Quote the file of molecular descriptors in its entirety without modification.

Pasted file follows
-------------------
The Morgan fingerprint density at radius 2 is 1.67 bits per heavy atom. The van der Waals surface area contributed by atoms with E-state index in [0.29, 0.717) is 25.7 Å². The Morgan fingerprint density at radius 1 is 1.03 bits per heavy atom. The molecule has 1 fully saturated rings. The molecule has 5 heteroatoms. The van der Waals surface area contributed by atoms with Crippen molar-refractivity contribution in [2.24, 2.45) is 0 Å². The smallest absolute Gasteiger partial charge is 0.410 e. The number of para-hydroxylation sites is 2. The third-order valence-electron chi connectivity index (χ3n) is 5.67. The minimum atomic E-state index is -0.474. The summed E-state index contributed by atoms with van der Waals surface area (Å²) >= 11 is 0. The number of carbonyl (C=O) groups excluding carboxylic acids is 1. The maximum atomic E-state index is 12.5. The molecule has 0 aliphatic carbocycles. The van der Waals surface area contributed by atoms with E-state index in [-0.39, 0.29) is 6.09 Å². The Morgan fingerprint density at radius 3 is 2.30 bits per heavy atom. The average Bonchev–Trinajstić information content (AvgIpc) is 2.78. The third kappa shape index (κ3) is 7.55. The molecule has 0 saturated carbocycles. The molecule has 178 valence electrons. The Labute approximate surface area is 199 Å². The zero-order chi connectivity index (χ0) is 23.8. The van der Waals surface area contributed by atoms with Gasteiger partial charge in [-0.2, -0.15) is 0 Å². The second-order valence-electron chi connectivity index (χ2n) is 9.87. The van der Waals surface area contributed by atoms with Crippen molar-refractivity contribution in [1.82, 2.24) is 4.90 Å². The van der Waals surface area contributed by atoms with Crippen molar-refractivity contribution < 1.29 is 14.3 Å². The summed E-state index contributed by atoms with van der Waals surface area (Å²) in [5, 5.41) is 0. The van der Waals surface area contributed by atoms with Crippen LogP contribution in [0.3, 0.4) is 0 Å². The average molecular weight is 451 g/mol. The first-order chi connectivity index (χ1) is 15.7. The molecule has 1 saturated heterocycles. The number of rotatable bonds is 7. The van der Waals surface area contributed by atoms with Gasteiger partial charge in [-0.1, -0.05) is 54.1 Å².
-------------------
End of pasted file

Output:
The Morgan fingerprint density at radius 2 is 1.67 bits per heavy atom. The van der Waals surface area contributed by atoms with E-state index in [0.29, 0.717) is 25.7 Å². The Morgan fingerprint density at radius 1 is 1.03 bits per heavy atom. The molecule has 1 fully saturated rings. The molecule has 5 heteroatoms. The van der Waals surface area contributed by atoms with Crippen molar-refractivity contribution in [2.24, 2.45) is 0 Å². The smallest absolute Gasteiger partial charge is 0.410 e. The number of para-hydroxylation sites is 2. The third-order valence-electron chi connectivity index (χ3n) is 5.67. The minimum atomic E-state index is -0.474. The summed E-state index contributed by atoms with van der Waals surface area (Å²) >= 11 is 0. The number of carbonyl (C=O) groups excluding carboxylic acids is 1. The maximum atomic E-state index is 12.5. The molecule has 0 aliphatic carbocycles. The van der Waals surface area contributed by atoms with E-state index in [-0.39, 0.29) is 6.09 Å². The Morgan fingerprint density at radius 3 is 2.30 bits per heavy atom. The average Bonchev–Trinajstić information content (AvgIpc) is 2.78. The third kappa shape index (κ3) is 7.55. The molecule has 0 saturated carbocycles. The molecule has 178 valence electrons. The Labute approximate surface area is 199 Å². The zero-order chi connectivity index (χ0) is 23.8. The van der Waals surface area contributed by atoms with Gasteiger partial charge in [-0.2, -0.15) is 0 Å². The second-order valence-electron chi connectivity index (χ2n) is 9.87. The van der Waals surface area contributed by atoms with Crippen molar-refractivity contribution in [1.82, 2.24) is 4.90 Å². The van der Waals surface area contributed by atoms with Crippen molar-refractivity contribution < 1.29 is 14.3 Å². The summed E-state index contributed by atoms with van der Waals surface area (Å²) in [5, 5.41) is 0. The van der Waals surface area contributed by atoms with Crippen LogP contribution in [0.3, 0.4) is 0 Å². The average molecular weight is 451 g/mol. The first-order chi connectivity index (χ1) is 15.7. The molecule has 1 saturated heterocycles. The number of rotatable bonds is 7. The van der Waals surface area contributed by atoms with Gasteiger partial charge in [-0.1, -0.05) is 54.1 Å².